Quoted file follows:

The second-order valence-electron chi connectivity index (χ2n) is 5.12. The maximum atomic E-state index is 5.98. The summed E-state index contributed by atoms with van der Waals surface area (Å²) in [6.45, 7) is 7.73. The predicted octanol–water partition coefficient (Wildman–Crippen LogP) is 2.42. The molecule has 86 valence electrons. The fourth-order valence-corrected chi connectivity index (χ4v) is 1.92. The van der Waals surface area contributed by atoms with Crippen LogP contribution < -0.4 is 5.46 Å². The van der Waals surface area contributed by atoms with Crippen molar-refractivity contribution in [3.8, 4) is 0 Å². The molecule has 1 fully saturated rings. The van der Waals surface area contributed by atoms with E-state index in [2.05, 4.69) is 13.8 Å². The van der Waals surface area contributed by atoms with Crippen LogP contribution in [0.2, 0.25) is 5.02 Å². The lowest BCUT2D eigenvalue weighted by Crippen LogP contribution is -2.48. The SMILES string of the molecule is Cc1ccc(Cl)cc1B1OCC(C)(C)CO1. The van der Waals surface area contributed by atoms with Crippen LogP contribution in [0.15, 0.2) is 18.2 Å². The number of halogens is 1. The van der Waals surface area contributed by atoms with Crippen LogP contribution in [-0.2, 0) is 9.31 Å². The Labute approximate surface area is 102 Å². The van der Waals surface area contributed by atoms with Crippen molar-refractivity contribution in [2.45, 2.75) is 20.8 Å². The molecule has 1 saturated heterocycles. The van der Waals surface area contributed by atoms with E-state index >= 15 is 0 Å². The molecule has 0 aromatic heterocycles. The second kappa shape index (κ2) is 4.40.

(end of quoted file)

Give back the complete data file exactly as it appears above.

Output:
The second-order valence-electron chi connectivity index (χ2n) is 5.12. The maximum atomic E-state index is 5.98. The summed E-state index contributed by atoms with van der Waals surface area (Å²) in [6.45, 7) is 7.73. The predicted octanol–water partition coefficient (Wildman–Crippen LogP) is 2.42. The molecule has 86 valence electrons. The fourth-order valence-corrected chi connectivity index (χ4v) is 1.92. The van der Waals surface area contributed by atoms with Crippen LogP contribution < -0.4 is 5.46 Å². The van der Waals surface area contributed by atoms with Crippen molar-refractivity contribution in [3.8, 4) is 0 Å². The molecule has 1 fully saturated rings. The van der Waals surface area contributed by atoms with E-state index in [2.05, 4.69) is 13.8 Å². The van der Waals surface area contributed by atoms with Crippen LogP contribution in [0.2, 0.25) is 5.02 Å². The lowest BCUT2D eigenvalue weighted by Crippen LogP contribution is -2.48. The SMILES string of the molecule is Cc1ccc(Cl)cc1B1OCC(C)(C)CO1. The van der Waals surface area contributed by atoms with Crippen LogP contribution in [0.15, 0.2) is 18.2 Å². The number of halogens is 1. The van der Waals surface area contributed by atoms with Crippen LogP contribution in [-0.2, 0) is 9.31 Å². The Labute approximate surface area is 102 Å². The van der Waals surface area contributed by atoms with Crippen molar-refractivity contribution in [2.45, 2.75) is 20.8 Å². The molecule has 1 saturated heterocycles. The van der Waals surface area contributed by atoms with E-state index >= 15 is 0 Å². The molecule has 0 aromatic heterocycles. The second kappa shape index (κ2) is 4.40.